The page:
Monday, July 16, 2012

Why "Dark" Ages?

Once in a time known as the Dark Ages
There lived a legend whose coming had been foretold
by the great prophet Merlin.
This is the opening of a 1999 film on Joan of Arc. Joan's dates were 1412-1431, a far cry from anyone's idea of the Dark Ages.* What were the Dark Ages, exactly? The term is commonly used to refer to a time when education lapsed and "not much happened." Well, the amount that was happening could fill a daily blog for quite awhile.

The concept of a Dark Age is credited to Francesco Petrarch (1304-1374), who traveled Europe looking for Latin classics. The story goes that, upon discovering a "lost" collection of the letters of Cicero (106-43 BCE) in the 1330s, he expressed his disgust that such splendor had existed long ago but not preserved or improved upon in the intervening years:
Each famous author of antiquity whom I recover places a new offense and another cause of dishonor to the charge of earlier generations, who, not satisfied with their own disgraceful barrenness, permitted the fruit of other minds, and the writings that their ancestors had produced by toil and application, to perish through insufferable neglect. Although they had nothing of their own to hand down to those who were to come after, they robbed posterity of its ancestral heritage.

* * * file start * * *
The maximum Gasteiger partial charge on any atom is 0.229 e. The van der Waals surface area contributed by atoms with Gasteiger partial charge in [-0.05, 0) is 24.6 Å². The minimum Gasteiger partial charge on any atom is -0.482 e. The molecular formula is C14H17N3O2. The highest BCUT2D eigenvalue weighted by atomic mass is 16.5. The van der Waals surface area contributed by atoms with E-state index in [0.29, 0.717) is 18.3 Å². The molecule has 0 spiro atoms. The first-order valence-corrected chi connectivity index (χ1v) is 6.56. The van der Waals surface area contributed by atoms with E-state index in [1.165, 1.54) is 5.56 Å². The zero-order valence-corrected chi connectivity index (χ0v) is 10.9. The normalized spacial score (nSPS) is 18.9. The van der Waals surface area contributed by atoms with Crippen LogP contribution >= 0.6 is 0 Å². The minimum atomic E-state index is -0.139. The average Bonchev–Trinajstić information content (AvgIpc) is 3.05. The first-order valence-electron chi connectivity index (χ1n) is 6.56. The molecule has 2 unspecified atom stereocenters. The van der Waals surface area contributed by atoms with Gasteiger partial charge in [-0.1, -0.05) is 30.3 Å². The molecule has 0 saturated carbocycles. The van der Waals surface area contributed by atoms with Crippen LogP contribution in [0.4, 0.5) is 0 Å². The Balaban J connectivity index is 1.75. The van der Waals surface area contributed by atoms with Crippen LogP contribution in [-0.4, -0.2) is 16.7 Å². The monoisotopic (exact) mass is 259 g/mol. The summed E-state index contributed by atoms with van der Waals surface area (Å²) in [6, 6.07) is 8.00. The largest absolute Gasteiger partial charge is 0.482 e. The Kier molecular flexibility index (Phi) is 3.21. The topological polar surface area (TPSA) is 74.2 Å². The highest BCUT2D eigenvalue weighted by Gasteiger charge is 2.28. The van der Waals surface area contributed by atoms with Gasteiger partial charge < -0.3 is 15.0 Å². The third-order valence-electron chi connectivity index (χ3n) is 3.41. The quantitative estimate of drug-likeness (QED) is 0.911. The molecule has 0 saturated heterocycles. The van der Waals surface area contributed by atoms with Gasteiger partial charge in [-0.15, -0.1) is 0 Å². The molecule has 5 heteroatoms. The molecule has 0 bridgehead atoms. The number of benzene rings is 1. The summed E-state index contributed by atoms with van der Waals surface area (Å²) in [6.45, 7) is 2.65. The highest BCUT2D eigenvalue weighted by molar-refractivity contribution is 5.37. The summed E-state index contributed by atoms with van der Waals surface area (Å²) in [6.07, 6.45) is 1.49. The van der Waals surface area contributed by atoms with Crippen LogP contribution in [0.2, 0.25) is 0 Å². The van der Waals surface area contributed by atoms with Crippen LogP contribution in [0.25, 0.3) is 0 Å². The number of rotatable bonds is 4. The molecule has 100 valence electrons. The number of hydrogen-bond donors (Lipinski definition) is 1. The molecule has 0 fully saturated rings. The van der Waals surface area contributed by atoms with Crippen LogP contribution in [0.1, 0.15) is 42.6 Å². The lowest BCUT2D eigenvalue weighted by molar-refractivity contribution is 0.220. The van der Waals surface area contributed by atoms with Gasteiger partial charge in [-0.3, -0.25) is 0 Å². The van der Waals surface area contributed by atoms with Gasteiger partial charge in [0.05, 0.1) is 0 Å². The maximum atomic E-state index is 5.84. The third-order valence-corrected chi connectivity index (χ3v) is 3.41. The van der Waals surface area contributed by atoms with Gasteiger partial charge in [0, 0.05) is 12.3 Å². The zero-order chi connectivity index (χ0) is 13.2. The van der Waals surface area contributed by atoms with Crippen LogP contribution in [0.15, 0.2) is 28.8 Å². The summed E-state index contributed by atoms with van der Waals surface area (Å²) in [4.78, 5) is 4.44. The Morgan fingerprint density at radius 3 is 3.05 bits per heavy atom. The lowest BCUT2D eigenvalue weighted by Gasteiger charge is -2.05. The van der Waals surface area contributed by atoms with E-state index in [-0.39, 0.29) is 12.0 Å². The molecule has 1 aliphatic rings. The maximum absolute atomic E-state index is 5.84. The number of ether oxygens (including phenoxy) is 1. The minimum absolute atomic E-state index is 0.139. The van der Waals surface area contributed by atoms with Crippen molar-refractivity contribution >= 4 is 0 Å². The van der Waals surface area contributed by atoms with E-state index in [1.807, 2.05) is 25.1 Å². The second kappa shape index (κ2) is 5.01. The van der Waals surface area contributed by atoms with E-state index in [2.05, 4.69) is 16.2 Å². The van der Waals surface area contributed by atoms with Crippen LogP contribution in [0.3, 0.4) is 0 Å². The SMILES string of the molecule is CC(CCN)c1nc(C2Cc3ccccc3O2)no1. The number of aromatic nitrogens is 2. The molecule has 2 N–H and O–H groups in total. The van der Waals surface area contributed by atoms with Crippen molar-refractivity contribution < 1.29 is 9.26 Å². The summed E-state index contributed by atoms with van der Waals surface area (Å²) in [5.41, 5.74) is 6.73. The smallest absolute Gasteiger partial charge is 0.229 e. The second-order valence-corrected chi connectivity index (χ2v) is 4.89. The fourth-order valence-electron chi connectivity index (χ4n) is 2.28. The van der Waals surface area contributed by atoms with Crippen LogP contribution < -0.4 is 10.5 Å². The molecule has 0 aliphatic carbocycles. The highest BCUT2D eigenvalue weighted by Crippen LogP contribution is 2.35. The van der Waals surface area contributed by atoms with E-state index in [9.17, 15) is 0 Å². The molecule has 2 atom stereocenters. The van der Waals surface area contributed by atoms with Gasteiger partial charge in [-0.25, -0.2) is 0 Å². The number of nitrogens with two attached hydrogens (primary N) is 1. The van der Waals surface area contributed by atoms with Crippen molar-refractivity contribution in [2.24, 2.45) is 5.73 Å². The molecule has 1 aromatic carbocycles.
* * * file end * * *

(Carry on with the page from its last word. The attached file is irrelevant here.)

Essentially, for Petrarch, the Dark Ages was that period between the glory that was Rome and the glory that was his own era. Nowadays, if the term "Dark Ages" is used at all, it is used for the first half of the Middle Ages, denoting the period right after the fall of Rome to about 1100.

So where/when did we start talking about the "Middle" Ages?

[to be continued]

*And don't get me started on "Merlin" having a prophecy about Joan.

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